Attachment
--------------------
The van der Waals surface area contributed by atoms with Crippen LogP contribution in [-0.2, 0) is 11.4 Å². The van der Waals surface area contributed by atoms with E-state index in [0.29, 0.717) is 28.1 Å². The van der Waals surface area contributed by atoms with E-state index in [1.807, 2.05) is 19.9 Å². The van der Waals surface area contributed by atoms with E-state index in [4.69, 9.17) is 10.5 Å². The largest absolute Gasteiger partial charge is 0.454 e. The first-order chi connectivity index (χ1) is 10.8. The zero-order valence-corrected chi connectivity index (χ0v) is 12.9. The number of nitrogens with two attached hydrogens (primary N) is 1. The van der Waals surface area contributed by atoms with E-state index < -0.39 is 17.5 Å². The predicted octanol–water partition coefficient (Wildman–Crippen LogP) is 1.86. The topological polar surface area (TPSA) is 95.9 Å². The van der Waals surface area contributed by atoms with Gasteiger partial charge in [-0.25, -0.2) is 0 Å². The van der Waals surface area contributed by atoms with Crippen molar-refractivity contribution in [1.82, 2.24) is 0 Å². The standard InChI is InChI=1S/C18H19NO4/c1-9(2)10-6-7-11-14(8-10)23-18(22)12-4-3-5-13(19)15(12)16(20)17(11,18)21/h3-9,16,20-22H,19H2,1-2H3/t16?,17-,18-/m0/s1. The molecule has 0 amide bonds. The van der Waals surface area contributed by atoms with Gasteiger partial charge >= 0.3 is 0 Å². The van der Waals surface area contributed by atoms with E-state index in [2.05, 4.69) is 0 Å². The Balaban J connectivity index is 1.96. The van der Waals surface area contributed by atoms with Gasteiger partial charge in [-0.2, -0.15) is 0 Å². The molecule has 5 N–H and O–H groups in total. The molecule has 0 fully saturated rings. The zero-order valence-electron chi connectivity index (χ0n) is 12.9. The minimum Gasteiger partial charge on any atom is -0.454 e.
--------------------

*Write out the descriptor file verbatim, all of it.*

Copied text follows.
The van der Waals surface area contributed by atoms with Crippen LogP contribution in [-0.2, 0) is 11.4 Å². The van der Waals surface area contributed by atoms with E-state index in [0.29, 0.717) is 28.1 Å². The van der Waals surface area contributed by atoms with E-state index in [1.807, 2.05) is 19.9 Å². The van der Waals surface area contributed by atoms with E-state index in [4.69, 9.17) is 10.5 Å². The largest absolute Gasteiger partial charge is 0.454 e. The first-order chi connectivity index (χ1) is 10.8. The zero-order valence-corrected chi connectivity index (χ0v) is 12.9. The number of nitrogens with two attached hydrogens (primary N) is 1. The van der Waals surface area contributed by atoms with E-state index < -0.39 is 17.5 Å². The predicted octanol–water partition coefficient (Wildman–Crippen LogP) is 1.86. The topological polar surface area (TPSA) is 95.9 Å². The van der Waals surface area contributed by atoms with Gasteiger partial charge in [-0.25, -0.2) is 0 Å². The van der Waals surface area contributed by atoms with Crippen molar-refractivity contribution in [1.82, 2.24) is 0 Å². The standard InChI is InChI=1S/C18H19NO4/c1-9(2)10-6-7-11-14(8-10)23-18(22)12-4-3-5-13(19)15(12)16(20)17(11,18)21/h3-9,16,20-22H,19H2,1-2H3/t16?,17-,18-/m0/s1. The molecule has 0 amide bonds. The van der Waals surface area contributed by atoms with Gasteiger partial charge >= 0.3 is 0 Å². The van der Waals surface area contributed by atoms with E-state index in [2.05, 4.69) is 0 Å². The Balaban J connectivity index is 1.96. The van der Waals surface area contributed by atoms with Gasteiger partial charge in [-0.2, -0.15) is 0 Å². The molecule has 5 N–H and O–H groups in total. The molecule has 0 fully saturated rings. The zero-order valence-electron chi connectivity index (χ0n) is 12.9. The minimum Gasteiger partial charge on any atom is -0.454 e.